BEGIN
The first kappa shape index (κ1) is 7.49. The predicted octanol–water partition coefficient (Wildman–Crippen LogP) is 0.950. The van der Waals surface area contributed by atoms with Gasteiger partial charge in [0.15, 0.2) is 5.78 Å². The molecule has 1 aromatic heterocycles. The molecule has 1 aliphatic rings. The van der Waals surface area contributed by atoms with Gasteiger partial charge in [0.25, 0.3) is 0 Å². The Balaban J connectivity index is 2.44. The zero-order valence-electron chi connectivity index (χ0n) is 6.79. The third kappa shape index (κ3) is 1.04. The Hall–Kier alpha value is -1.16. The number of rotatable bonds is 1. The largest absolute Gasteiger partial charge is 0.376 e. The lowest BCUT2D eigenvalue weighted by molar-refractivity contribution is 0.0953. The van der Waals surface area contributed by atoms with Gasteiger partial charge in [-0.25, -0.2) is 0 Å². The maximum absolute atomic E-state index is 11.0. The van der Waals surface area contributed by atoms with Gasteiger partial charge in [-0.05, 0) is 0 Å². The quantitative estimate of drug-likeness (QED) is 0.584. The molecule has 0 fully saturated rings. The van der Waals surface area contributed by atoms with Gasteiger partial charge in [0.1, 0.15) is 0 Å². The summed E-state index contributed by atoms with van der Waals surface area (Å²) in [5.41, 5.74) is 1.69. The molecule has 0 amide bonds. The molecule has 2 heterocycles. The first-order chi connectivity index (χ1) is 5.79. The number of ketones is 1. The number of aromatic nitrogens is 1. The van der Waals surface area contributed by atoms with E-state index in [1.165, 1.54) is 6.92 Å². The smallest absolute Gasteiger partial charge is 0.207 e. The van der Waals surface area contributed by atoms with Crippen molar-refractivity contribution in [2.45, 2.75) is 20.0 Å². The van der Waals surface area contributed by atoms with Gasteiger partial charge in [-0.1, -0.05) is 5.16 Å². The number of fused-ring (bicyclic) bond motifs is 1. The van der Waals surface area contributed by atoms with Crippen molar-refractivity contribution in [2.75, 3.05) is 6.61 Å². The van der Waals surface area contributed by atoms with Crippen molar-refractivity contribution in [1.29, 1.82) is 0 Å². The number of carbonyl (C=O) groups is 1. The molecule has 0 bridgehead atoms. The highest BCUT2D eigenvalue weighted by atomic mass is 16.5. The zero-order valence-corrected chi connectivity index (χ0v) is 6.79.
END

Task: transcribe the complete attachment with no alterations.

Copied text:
The first kappa shape index (κ1) is 7.49. The predicted octanol–water partition coefficient (Wildman–Crippen LogP) is 0.950. The van der Waals surface area contributed by atoms with Gasteiger partial charge in [0.15, 0.2) is 5.78 Å². The molecule has 1 aromatic heterocycles. The molecule has 1 aliphatic rings. The van der Waals surface area contributed by atoms with Gasteiger partial charge in [0.25, 0.3) is 0 Å². The Balaban J connectivity index is 2.44. The zero-order valence-electron chi connectivity index (χ0n) is 6.79. The third kappa shape index (κ3) is 1.04. The Hall–Kier alpha value is -1.16. The number of rotatable bonds is 1. The largest absolute Gasteiger partial charge is 0.376 e. The lowest BCUT2D eigenvalue weighted by molar-refractivity contribution is 0.0953. The van der Waals surface area contributed by atoms with Gasteiger partial charge in [-0.25, -0.2) is 0 Å². The maximum absolute atomic E-state index is 11.0. The van der Waals surface area contributed by atoms with Gasteiger partial charge in [-0.05, 0) is 0 Å². The quantitative estimate of drug-likeness (QED) is 0.584. The molecule has 0 fully saturated rings. The van der Waals surface area contributed by atoms with Gasteiger partial charge in [0.1, 0.15) is 0 Å². The summed E-state index contributed by atoms with van der Waals surface area (Å²) in [5.41, 5.74) is 1.69. The molecule has 0 amide bonds. The molecule has 2 heterocycles. The first-order chi connectivity index (χ1) is 5.79. The number of ketones is 1. The number of aromatic nitrogens is 1. The van der Waals surface area contributed by atoms with E-state index in [1.165, 1.54) is 6.92 Å². The smallest absolute Gasteiger partial charge is 0.207 e. The van der Waals surface area contributed by atoms with Crippen molar-refractivity contribution in [2.45, 2.75) is 20.0 Å². The van der Waals surface area contributed by atoms with Gasteiger partial charge in [-0.1, -0.05) is 5.16 Å². The number of fused-ring (bicyclic) bond motifs is 1. The van der Waals surface area contributed by atoms with Crippen molar-refractivity contribution in [2.75, 3.05) is 6.61 Å². The van der Waals surface area contributed by atoms with Crippen molar-refractivity contribution in [1.29, 1.82) is 0 Å². The number of carbonyl (C=O) groups is 1. The molecule has 0 bridgehead atoms. The highest BCUT2D eigenvalue weighted by atomic mass is 16.5. The zero-order valence-corrected chi connectivity index (χ0v) is 6.79.